As Kyra heals, she begins to make unconventional allies with other Orders as well as with the feared wyr-wolves that have long been considered a plague in the mountains. But Kyra learns they are far more than they seem. Allying with the wyr-wolves isn't the only way that Kyra bucks tradition and rankles members of her own Order as well as others.

Her adventures and allies lead her closer to the final confrontation with Kai Tau, but also reunite her with Rustan. And through it all, the world-building continues to unfold, showing this post-apocalyptic land to be an alternate future of Earth.

This was a fantastic finish to the story that began with Markswoman, and it left me both satisfied and wanting more. The love these characters have for each other is refreshing, as is the capacity for forgiveness. And I really liked the commentary on the disease of gun culture. Kai Tau's fate was both horrifying and fascinating.

I highly recommend picking up these books!



So I haven't updated here in a while because I haven't finished reading anything in large part because I've been writing instead. It's Camp NaNoWriMo and I've been feverishly working on a new project.

I'm stoked to have finished the first draft of my first attempt at a novella. I'm happy with how it's turned out, even if it needs a proper title, some research and a lot more work before I'll start looking for beta readers. But it's sitting just under 30k words and it was a lot of fun to write.

I thought the process for writing a novella would be different from writing a full length novel, but it really wasn't. I studied the structure of All Systems Red as a starting point and built the plot of my novella from there. This novella differs from my novels in that it's got a simpler, straightforward plot, and no B-story or side quests. But unlike a short story, there's more room for the world-building, characters and setting to breathe.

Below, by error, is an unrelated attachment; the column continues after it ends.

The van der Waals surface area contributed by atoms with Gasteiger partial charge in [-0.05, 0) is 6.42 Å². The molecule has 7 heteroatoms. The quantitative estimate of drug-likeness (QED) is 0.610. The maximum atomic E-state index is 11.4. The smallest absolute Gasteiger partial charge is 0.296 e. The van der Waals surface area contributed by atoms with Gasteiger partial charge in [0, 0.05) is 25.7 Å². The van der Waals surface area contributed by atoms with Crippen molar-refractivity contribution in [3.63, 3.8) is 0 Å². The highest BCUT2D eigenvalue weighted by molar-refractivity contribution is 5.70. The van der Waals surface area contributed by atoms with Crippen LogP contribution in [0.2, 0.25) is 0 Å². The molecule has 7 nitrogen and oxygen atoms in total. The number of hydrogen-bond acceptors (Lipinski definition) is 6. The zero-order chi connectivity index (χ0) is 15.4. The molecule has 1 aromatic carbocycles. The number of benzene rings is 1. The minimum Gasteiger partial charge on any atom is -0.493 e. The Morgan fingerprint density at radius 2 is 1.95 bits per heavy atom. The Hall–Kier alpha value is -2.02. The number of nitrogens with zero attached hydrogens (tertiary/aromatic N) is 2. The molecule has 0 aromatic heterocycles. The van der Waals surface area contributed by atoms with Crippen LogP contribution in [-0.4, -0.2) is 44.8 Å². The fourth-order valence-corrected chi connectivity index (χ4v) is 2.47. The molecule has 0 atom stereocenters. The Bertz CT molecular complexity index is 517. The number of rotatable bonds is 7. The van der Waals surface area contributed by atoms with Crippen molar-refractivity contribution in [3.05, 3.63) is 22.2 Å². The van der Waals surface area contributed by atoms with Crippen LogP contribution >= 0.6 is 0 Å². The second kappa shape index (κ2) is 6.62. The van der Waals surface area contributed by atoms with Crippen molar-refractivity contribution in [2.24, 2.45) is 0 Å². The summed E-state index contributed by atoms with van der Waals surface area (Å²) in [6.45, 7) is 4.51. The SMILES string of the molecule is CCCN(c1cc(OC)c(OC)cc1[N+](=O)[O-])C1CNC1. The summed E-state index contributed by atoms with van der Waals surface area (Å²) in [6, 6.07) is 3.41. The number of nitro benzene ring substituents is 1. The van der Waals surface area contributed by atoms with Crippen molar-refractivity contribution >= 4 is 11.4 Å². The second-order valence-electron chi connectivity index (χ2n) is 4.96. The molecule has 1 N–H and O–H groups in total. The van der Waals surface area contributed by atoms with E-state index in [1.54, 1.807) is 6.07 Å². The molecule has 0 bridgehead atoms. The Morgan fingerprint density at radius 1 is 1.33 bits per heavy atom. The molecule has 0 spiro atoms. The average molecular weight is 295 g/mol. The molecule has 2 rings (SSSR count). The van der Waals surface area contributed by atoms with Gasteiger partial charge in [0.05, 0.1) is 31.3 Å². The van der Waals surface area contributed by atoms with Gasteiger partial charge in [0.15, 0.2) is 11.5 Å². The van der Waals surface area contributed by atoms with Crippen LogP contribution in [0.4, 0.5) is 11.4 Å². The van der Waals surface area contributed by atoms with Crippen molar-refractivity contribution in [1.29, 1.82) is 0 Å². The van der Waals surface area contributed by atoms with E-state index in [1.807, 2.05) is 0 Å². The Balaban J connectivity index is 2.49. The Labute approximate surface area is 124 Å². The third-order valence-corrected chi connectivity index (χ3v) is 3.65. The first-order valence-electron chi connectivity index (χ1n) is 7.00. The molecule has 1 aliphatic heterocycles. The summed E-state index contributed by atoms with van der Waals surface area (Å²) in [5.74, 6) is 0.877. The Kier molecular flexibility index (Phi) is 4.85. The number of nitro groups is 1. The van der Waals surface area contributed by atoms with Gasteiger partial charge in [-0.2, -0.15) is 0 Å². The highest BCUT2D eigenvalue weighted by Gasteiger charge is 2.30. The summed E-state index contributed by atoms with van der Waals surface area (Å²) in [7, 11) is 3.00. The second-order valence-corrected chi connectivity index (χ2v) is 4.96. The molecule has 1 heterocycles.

As my reading time diminishes, I find myself opening up doorstoppers less and less and I've been reading novellas more. I might just do the same with my writing.

Anyway, some people have asked what the novella is about, so here's the rough draft of the query letter I've started for it:

What would you do to keep your children safe? Serri was a simple mage working as a government safety inspector until creeping fascism and an unhinged Empress brought war to her doorstep. Now she’s learning just how far she’ll go to prevent her powerful teen daughter S’ryja from being ground up by the war machine. Serri barely hesitates to seek the help of a rebel network, committing treason, and fleeing with her daughter.

But she must leave her wife and youngest child behind, and that soon becomes the least of her worries as the Empress’s forces close in on the rebels. With the royal guard on her heels and a hundred leagues of dangerous wilderness ahead of her, Serri must grapple with whether she’s made the right decision as she and her daughter run for their lives.

(Agents, call me)